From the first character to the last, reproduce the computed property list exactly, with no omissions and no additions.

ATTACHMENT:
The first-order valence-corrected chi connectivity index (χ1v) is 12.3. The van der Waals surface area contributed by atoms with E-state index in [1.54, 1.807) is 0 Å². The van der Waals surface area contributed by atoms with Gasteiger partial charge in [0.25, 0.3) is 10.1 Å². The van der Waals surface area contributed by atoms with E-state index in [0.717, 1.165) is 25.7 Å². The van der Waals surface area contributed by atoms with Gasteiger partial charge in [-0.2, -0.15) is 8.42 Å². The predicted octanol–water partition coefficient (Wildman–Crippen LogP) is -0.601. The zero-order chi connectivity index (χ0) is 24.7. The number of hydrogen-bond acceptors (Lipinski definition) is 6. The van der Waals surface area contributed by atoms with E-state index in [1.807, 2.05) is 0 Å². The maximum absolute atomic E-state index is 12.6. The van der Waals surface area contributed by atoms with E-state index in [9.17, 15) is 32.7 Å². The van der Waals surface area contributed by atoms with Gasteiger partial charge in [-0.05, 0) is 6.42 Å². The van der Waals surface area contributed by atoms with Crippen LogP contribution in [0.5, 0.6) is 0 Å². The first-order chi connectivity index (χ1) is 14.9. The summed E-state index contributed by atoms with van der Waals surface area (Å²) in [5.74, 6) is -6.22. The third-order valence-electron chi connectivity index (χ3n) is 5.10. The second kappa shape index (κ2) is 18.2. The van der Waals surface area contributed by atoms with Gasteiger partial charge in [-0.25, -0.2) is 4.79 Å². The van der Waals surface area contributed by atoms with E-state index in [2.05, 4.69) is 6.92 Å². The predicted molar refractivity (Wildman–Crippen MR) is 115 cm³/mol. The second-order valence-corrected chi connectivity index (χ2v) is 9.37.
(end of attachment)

The first-order valence-corrected chi connectivity index (χ1v) is 12.3. The van der Waals surface area contributed by atoms with E-state index in [1.54, 1.807) is 0 Å². The van der Waals surface area contributed by atoms with Gasteiger partial charge in [0.25, 0.3) is 10.1 Å². The van der Waals surface area contributed by atoms with E-state index in [0.717, 1.165) is 25.7 Å². The van der Waals surface area contributed by atoms with Gasteiger partial charge in [-0.2, -0.15) is 8.42 Å². The predicted octanol–water partition coefficient (Wildman–Crippen LogP) is -0.601. The zero-order chi connectivity index (χ0) is 24.7. The number of hydrogen-bond acceptors (Lipinski definition) is 6. The van der Waals surface area contributed by atoms with E-state index in [1.807, 2.05) is 0 Å². The maximum absolute atomic E-state index is 12.6. The van der Waals surface area contributed by atoms with E-state index in [9.17, 15) is 32.7 Å². The van der Waals surface area contributed by atoms with Gasteiger partial charge in [-0.05, 0) is 6.42 Å². The van der Waals surface area contributed by atoms with Crippen LogP contribution in [0.5, 0.6) is 0 Å². The first-order chi connectivity index (χ1) is 14.9. The summed E-state index contributed by atoms with van der Waals surface area (Å²) in [5.74, 6) is -6.22. The third-order valence-electron chi connectivity index (χ3n) is 5.10. The second kappa shape index (κ2) is 18.2. The van der Waals surface area contributed by atoms with Gasteiger partial charge in [-0.25, -0.2) is 4.79 Å². The van der Waals surface area contributed by atoms with E-state index in [2.05, 4.69) is 6.92 Å². The predicted molar refractivity (Wildman–Crippen MR) is 115 cm³/mol. The second-order valence-corrected chi connectivity index (χ2v) is 9.37.